Back to nature
By SCOT W. PEARSON
Established in 1937, the Willapa National Wildlife Refuge located in South Willapa Bay was set up to preserve Mother Nature and provide a habitat for the natural inhabitants that make that area their home.
Over the years groups have voiced their concerns about the estuary and the continual natural degradation that only seemed to be accelerated by efforts trying to improve conditions. During the 1950’s five miles of dikes were introduced to create a winter habitat for waterfowl.
“The project worked pretty good, but it also choked the exchange of water carrying nutrients and started affecting the chum salmon population,” said Ron Craig of Craig Enterprises.
“We have been developing a project for several years. We are now at the stage to go through Pacific County to obtain grant funds to create a trailhead for the reserve,” said Craig.
Working with the Willapa Bay Enhancement Group, Craig and the Friends of Willapa National Wildlife Refuge have been restoring 500 acres and have improved conditions for wildlife and are very close to creating greater public access.
“There is access all along the sands of Long Beach for the public, but nothing for the bay side,” remarks Craig.
The group looks to connect to another project currently running out of Long Beach providing a connection from the “Beach to Bay”. Craig notes that Phase 1 of the South Willapa Bay Nature Trail project, is at the point to request grant money, and needs the county to serve as agent. After several years of preparation, design, research and controversy over restoration and access into the Wildlife Refuge, it seems that all the hard work from volunteers, concerned citizens and nature groups may be paying off..
“Decisions were made in 2008 that something needed to be done about the man made structures in the refuge.”
Since that time several projects have been instituted, like the Bear River Estuary Restoration Project, which have positively impacted the refuge by removal of dikes and fish ladders.
“There was some controversy with goose hunters during that time,” Craig said. “But from what we have witnessed, the return of larger flocks of several water fowl seems to proved that the right decision was made.”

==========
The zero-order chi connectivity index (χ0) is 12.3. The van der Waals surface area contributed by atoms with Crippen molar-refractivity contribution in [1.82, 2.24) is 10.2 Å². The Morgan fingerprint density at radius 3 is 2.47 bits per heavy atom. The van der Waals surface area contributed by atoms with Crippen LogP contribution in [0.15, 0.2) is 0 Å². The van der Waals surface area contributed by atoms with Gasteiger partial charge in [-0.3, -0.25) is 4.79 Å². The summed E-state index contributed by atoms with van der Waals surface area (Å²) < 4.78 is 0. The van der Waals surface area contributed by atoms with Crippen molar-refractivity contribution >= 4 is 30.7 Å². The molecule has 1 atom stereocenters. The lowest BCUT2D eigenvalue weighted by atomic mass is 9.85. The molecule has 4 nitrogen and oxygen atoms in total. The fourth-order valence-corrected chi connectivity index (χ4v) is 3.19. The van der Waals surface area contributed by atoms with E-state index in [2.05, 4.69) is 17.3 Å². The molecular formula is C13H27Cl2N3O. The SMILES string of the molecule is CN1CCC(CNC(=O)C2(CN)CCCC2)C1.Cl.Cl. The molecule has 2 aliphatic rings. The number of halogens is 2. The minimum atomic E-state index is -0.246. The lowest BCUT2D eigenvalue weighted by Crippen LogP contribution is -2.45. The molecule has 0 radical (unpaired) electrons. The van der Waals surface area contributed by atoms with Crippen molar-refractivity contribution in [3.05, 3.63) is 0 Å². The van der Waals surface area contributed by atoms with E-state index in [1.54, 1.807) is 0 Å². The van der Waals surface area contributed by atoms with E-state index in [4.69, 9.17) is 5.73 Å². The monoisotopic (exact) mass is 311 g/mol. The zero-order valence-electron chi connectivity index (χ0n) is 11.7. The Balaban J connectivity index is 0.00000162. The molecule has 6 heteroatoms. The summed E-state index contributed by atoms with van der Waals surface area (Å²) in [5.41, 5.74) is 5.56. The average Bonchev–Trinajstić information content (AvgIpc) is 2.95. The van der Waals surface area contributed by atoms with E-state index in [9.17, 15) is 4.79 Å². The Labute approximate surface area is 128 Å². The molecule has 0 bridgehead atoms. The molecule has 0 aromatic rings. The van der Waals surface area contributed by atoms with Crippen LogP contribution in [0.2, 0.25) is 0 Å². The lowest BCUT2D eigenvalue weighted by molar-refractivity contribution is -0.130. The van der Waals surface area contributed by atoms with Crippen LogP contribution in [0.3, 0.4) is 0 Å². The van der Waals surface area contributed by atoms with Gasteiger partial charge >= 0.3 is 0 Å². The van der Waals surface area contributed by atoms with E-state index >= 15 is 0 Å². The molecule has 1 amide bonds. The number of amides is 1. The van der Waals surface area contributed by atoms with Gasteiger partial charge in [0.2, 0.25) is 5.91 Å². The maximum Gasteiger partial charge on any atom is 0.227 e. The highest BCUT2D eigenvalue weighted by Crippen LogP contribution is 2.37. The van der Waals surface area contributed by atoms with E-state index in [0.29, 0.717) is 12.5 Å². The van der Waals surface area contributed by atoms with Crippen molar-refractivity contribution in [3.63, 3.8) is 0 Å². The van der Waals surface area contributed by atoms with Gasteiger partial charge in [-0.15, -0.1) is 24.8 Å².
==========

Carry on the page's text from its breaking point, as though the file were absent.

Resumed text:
The current restoration project of dike removal has helped restore 500 acres of the refuge. Water is exchanging correctly providing the needed nutrients and the spartina has been eradicated.
“The current project is to now get access for the public by building a natural trail that is compliant with the Americans with Disability Act. We will connect with the Beach to Bay trail project, create parking and a visitor center. We are looking to connect the community to nature,” said Craig.
Another hope of the project is to also be able to provide access for car top boaters and establish a greater kayak community. Based on the design, education opportunities will be increased for community youth, space will be available for local meetings, and the tourism created with the increase of migrating waterfowl may provide a small boon to Willapa Bay.
“People need to come down to Willapa National Wildlife Refuge and see how it has changed,” noted Craig.
Improvements will provide the ability for hiking, picnics, bird watching, photography and boating. Education will be supported by interpretive trails, who might also observe the Elk herd that use the estuary.
An estimated 100 volunteers donated 4,000 hours in 2013 alone toward the effort. To learn more about the South Willapa Bay Nature Trail project visit the Friends group at HYPERLINK "http://www.freindsofwillaparefuge.org" www.freindsofwillaparefuge.org.